aTypical Joe: a gay New Yorker living in the rural South
Wednesday, November 14, 2007
Sonny Perdue: “We acknowledge our wastefulness.” Rome doesn’t.
In his prayer, the Rev. Gil Watson, pastor of Northside United Methodist Church, said this:
“We have not been good stewards of our land. We have not been good stewards of our water,” he said.
And Gov. Sonny Perdue said this:
“We acknowledge our wastefulness. We acknowledge that we haven’t done the things we need to do. Father, forgive us and lead us to honor you as you honor us with the showers of blessing.”
You can spin some of the people all of the time, and you can spin all of the people some of the time. But you don’t dare spin God.
In Atlanta they pray; in decadent Rome they’re aghast at the thought of raising water prices:
The City of Rome may not be able to pay their bills if it abides by the 10% cut in water consumption asked for by Governor Perdue. Rome has spent the last three years updating its water treatment plant. This process racked up 40 million dollars worth of debt, which is paid in most part, by citizen’s water bills. To scale back 10% is about a million gallons of water the city won’t make money on.
The Director of Rome’s Water and Sewer Department, Lee Ross, says something has to give.
“We would not be able to meet our fixed costs and our debt payment with out making some severe changes to the way we operate or to our rate structure.”
So raise prices! Our Republican state wants the fed to declare us a disaster area to bail us out of our drought but we can’t even contemplate a price hike. Pathetic.
RIAA v Georgian who was 13 or 14 at time of infringement
We have just learned of a case being prosecuted in Columbus, Georgia, in which the RIAA is pursuing an 18-year-old girl based on infringements she apparently committed when she was 13 and 14, Elektra v. McDowell.
The RIAA moved for summary judgment.
The Court granted the motion to the extent that it sought an injunction against further infringement, but denied the motion as to damages, holding that there were factual issues concerning the defendant’s defense of innocent infringement.
RIAA’s Statement of Material Facts*
Defendant’s Opposition to Motion for Summary Judgment*
November 6, 2007, Order, Granting in Part, and Denying in Part, RIAA’s Motion for Summary Judgment*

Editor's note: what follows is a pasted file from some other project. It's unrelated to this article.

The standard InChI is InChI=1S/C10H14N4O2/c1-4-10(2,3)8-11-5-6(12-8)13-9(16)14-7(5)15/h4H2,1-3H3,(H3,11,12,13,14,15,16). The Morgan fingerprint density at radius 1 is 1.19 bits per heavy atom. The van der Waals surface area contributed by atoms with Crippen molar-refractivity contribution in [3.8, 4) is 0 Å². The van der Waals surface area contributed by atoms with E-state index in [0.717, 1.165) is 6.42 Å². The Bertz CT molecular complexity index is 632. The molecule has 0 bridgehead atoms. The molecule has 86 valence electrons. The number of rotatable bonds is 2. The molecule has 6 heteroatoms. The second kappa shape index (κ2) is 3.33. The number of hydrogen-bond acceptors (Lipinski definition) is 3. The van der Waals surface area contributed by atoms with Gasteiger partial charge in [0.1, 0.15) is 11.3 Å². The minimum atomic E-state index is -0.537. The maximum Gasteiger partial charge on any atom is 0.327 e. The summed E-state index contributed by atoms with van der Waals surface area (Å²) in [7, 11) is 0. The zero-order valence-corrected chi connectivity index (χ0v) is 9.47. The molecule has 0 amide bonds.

* Document published online at Internet Law & Regulation
Youth Radio on Genarlow Wilson
I asked my friend Alix Joslyn, who is a high school senior in Atlanta, what she thinks about Genarlow Wilson having been prosecuted as a sex offender.
JOSLYN (On Tape)
I just think that it’s one of the most absurd things in the world.
I asked Alix because a few years ago, Alix herself had been a 15 year-old dating an 18-year-old guy at her high school. Alix doesn’t think that Wilson’s sexual partner was a victimÃ¢â‚¬Â¦
JOSLYN (On Tape)
It’s not like she hadn’t consented to this. It’s not like he took advantage of her. And it’s not like she was young enough to not understand what she was doing. You know they were both youngÃ¢â‚¬Â¦and it’s ridiculous to think he is in any way a criminal at all.
Genarlow nemesis Eric Johnson is interviewed:
Many of my peers complain that legal age limits seem to be randomly assigned. Eric Johnson is Republican president pro tem of the Georgia Senate. He admits that age limits are arbitrary, but says that they have to be set somewhereÃ¢â‚¬Â¦
SENATOR (On Tape)
Some 13-year olds may be perfectly capable of driving a car and some 40 year-olds probably ought to be banned from the roads, but we can’t do that when we create laws. We have to establish at what point is the community standard for making certain decisions.
Senator Johnson says laws need to apply to everyone. Age of consent statutes are designed to protect those who are physically but not emotionally ready for sex, from being manipulated by people who are older and more experienced.